I'm really trying to get into the domestic thing as a stay at home mom. What better way to be domestic than to grow my own food? In my fantasy, I see Baby and Baby2 helping Mommy lovingly tend her garden, digging out weeds and showering the plants with the gentle spray of the garden hose. We wear cute little garden gloves and big floppy hats to protect our hands and our skin. Mommy inspects the plants while Baby and Baby2 watch and learn with rapt adoration. We harvest them and make beautiful salads that we post on Instagram for everyone to ooh and aah over. Oh, and don't forget the sappy background music.
Yeah, yeah. I can dream.
So I wanted a vegetable garden. I had never had a vegetable garden before (unless you count one lonely tomato plant that produced maybe two tomatoes in its life span). This time I was serious. Right after Baby2 was born Husband took some time off from work to help out. Thus, I figured it was the perfect time to start a vegetable garden (translate to: Husband is around to do manual labor).
I consulted Gardener Google for the easiest vegetables to grow. Since this was my first time, I wanted to keep things simple. Then I narrowed it down to items my family would actually eat. I made a list and sent Husband (and his mom who was visiting at the time) to the store while I stayed home to recover from giving birth.
They came back with starter plants of zucchini (this had not been on my list), tomatoes, strawberries, cucumber, and watermelon (also not on my list). They had seeds to grow radishes, carrots, and lettuce.
Husband built me a raised garden bed (which I made him move because I changed my mind as to where it should go. What a great guy to put up with me!), and Baby "helped" me plant everything in the soil. She was super excited to use a trowel (oh, I forgot to mention I had bought her a cute princess gardening set with trowel, rake, and gloves). However, I had to reign her in because she wanted to grab everything from me and do it herself.
Then I waited.
I had a few strawberries start to ripen, but then they disappeared. After surveying any friend who might know why, I came to the conclusion that the local black birds have been stealing them. I found a screen to put over the strawberry plant, but so far no more strawberries have grown.
It was very exciting to watch the plants that I had started from seeds start to poke through the surface. Then they just seemed to take off and grow bigger and bigger every day. Baby had fun checking on the vegetables with me each day and wanted to water them for me. I let her hold the hose to water them, but she didn't understand that she didn't have to pummel the plants with the water. I'm still trying to teach her to be gentle, but her three year old self thinks she knows best.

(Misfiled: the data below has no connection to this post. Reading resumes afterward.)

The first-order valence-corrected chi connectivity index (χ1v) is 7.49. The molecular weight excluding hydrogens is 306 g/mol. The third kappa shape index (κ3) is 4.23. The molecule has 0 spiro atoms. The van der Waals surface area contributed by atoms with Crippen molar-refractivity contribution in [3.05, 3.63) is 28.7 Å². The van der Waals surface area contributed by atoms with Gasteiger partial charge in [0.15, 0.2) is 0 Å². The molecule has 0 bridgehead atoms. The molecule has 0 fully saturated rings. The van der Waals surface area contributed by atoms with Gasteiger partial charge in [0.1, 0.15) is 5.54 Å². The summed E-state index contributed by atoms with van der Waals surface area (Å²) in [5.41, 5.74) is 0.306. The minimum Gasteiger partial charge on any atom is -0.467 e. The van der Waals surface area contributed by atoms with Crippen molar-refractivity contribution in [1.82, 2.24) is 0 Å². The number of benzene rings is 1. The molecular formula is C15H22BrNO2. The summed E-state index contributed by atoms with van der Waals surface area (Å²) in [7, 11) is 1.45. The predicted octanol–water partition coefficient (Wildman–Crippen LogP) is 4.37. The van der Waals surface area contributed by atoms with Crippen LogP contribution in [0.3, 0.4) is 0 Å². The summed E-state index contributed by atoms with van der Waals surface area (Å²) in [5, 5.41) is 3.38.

My lettuce plants were starting to grow at a nice pace when slowly they started disappearing. A plant would pretty much disappear over night. It was devastating to come out in the morning and see a few sorry looking chewed off pieces of green barely poking through the soil where before had been a luscious mass of leaves. For the longest time I couldn't figure out what was making my lettuce disappear. And quickly, too! My lettuce sprouts were practically vanishing right before my eyes. I did find one caterpillar on a leaf, so I'm going to attribute it to caterpillars. I'm in suburbia, so no rabbits or other small animals are around to munch away. I got some diatomaceious earth and sprinkled it all around, and also some SLUGGO (to get the slugs that were eating the leaves off my watermelons). I think it worked for a bit.
The first crop I was able to pick were radishes. The leaves were starting to look pretty large, and so I Googled how one would know when they were ready to be harvested (Really, they are underground. How do you know if you can't see them? Like potatoes! How do you know when they are ready to be unearthed?). Google said to feel in the dirt to see if you could feel actual radishes just below the surface. Out of all the plants I had growing, I found two ripe radishes. Apparently I planted the rest of them incorrectly and they didn't grow into the nice round radishes they were supposed to. Instead they were more like measly radish sticks. The ones that had turned a nice red I ate, and the others I discarded.
My tomato plant has started to grow more and more every day, but so far I only have two tomatoes in the green stage. One might say, "Yay, two tomatoes!" But then one would look at my parent's tomato bush, planted around the same time as mine, and notice over thirty tomatoes making their debut. Then one might say, "Boo, two tomatoes!"
It's all about perspective.
My zucchini and cucumber are taking off. They have these gorgeous yellow blooms that I'm hoping will turn into the actual vegetable sometime soon. Although I did notice that my zucchini is getting its heads chopped off, like I noticed on the strawberries. I'm hoping the diatomaceous earth will rectify that situation.
My carrots are starting to grow taller, but not tall enough for me to notice anything orange underneath all that green. I'm hoping I didn't mess up on those like I did the radishes. My watermelon is starting to grow a tiny tiny bit at a time. Hopefully that will take off soon. Perhaps I'll have watermelon by Thanksgiving, at the rate it's growing.
Overall, I'm pretty proud of my garden. It wasn't as hard to start up as I thought it would be (thanks, Husband!), and I'm actually growing something. I'm slowly moving into this domestication thing.